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Title: Over 150 years of long-term fertilization alters spatial scaling of microbial biodiversity

Spatial scaling is a critical issue in ecology, but how anthropogenic activities like fertilization affect spatial scaling is poorly understood, especially for microbial communities. Here, we determined the effects of long-term fertilization on the spatial scaling of microbial functional diversity and its relationships to plant diversity in the 150-year-old Park Grass Experiment, the oldest continuous grassland experiment in the world. Nested samples were taken from plots with contrasting inorganic fertilization regimes, and community DNAs were analyzed using the GeoChip-based functional gene array. The slopes of microbial gene-area relationships (GARs) and plant species-area relationships (SARs) were estimated in a plot receiving nitrogen (N), phosphorus (P), and potassium (K) and a control plot without fertilization. Our results indicated that long-term inorganic fertilization significantly increased both microbial GARs and plant SARs. Microbial spatial turnover rates (i.e., z values) were less than 0.1 and were significantly higher in the fertilized plot (0.0583) than in the control plot (0.0449) (P < 0.0001). The z values also varied significantly with different functional genes involved in carbon (C), N, P, and sulfur (S) cycling and with various phylogenetic groups (archaea, bacteria, and fungi). Similarly, the plant SARs increased significantly (P < 0.0001), from 0.225 in the controlmore » plot to 0.419 in the fertilized plot. Soil fertilization, plant diversity, and spatial distance had roughly equal contributions in shaping the microbial functional community structure, while soil geochemical variables contributed less. These results indicated that long-term agricultural practice could alter the spatial scaling of microbial biodiversity. Determining the spatial scaling of microbial biodiversity and its response to human activities is important but challenging in microbial ecology. Most studies to date are based on different sites that may not be truly comparable or on short-term perturbations, and hence, the results observed could represent transient responses. This study examined the spatial patterns of microbial communities in response to different fertilization regimes at the Rothamsted Research Experimental Station, which has become an invaluable resource for ecologists, environmentalists, and soil scientists. The current study is the first showing that long-term fertilization has dramatic impacts on the spatial scaling of microbial communities. By identifying the spatial patterns in response to long-term fertilization and their underlying mechanisms, this study makes fundamental contributions to predictive understanding of microbial biogeography.« less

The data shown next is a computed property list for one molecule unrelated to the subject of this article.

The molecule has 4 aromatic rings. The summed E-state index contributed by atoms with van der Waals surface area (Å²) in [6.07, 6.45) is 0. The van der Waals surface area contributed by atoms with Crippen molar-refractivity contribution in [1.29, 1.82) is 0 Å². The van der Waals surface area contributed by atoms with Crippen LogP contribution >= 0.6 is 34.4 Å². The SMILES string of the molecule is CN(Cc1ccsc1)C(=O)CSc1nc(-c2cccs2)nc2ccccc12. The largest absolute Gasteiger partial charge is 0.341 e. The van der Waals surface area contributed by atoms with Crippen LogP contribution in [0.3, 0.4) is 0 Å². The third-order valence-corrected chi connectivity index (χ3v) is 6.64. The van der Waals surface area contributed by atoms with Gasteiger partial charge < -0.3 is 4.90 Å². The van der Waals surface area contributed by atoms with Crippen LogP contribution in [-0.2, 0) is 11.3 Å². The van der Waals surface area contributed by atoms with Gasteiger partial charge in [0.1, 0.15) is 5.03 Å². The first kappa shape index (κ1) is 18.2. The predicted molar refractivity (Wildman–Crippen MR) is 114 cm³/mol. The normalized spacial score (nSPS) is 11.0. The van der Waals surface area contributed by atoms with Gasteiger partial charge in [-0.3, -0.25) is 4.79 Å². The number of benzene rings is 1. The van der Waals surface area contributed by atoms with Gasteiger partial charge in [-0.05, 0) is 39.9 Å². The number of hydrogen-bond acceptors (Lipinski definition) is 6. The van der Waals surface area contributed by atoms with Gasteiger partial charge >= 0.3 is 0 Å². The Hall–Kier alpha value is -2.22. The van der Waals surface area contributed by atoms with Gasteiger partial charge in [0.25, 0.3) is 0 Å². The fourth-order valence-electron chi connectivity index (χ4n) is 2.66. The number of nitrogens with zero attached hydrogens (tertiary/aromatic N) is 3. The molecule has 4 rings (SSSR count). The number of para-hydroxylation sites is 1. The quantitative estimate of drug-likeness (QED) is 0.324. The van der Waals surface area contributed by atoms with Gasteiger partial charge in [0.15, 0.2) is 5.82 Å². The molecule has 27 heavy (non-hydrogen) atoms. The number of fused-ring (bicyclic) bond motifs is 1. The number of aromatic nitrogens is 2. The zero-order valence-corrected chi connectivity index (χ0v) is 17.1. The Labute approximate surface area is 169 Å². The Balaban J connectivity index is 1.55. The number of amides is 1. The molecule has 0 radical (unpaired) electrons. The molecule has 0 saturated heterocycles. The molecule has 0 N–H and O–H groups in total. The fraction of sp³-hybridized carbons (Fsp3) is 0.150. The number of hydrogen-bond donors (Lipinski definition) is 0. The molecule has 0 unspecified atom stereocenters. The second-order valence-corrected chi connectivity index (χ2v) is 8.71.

[1] ;  [2] ;  [3] ;  [2] ;  [4] ;  [2] ;  [2] ;  [2] ;  [3] ;  [3] ;  [3] ;  [5] ;  [6]
  1. Chinese Academy of Sciences, Nanjing (China); Tsinghua Univ., Beijing (China); Univ. of Oklahoma, Norman, OK (United States)
  2. Univ. of Oklahoma, Norman, OK (United States)
  3. Rothamsted Research, Harpenden, Herts (United Kingdom)
  4. Tsinghua Univ., Beijing (China)
  5. Chinese Academy of Sciences, Nanjing (China)
  6. Tsinghua Univ., Beijing (China);Univ. of Oklahoma, Norman, OK (United States); Lawrence Berkeley National Lab., Berkeley, CA (United States)
Publication Date:
Grant/Contract Number:
Accepted Manuscript
Journal Name:
mBio (Online)
Additional Journal Information:
Journal Name: mBio (Online); Journal Volume: 6; Journal Issue: 2; Journal ID: ISSN 2150-7511
American Society for Microbiology
Research Org:
Lawrence Berkeley National Lab. (LBNL), Berkeley, CA (United States)
Sponsoring Org:
USDOE Office of Science (SC)
Country of Publication:
United States
OSTI Identifier:
Alternate Identifier(s):
OSTI ID: 1215661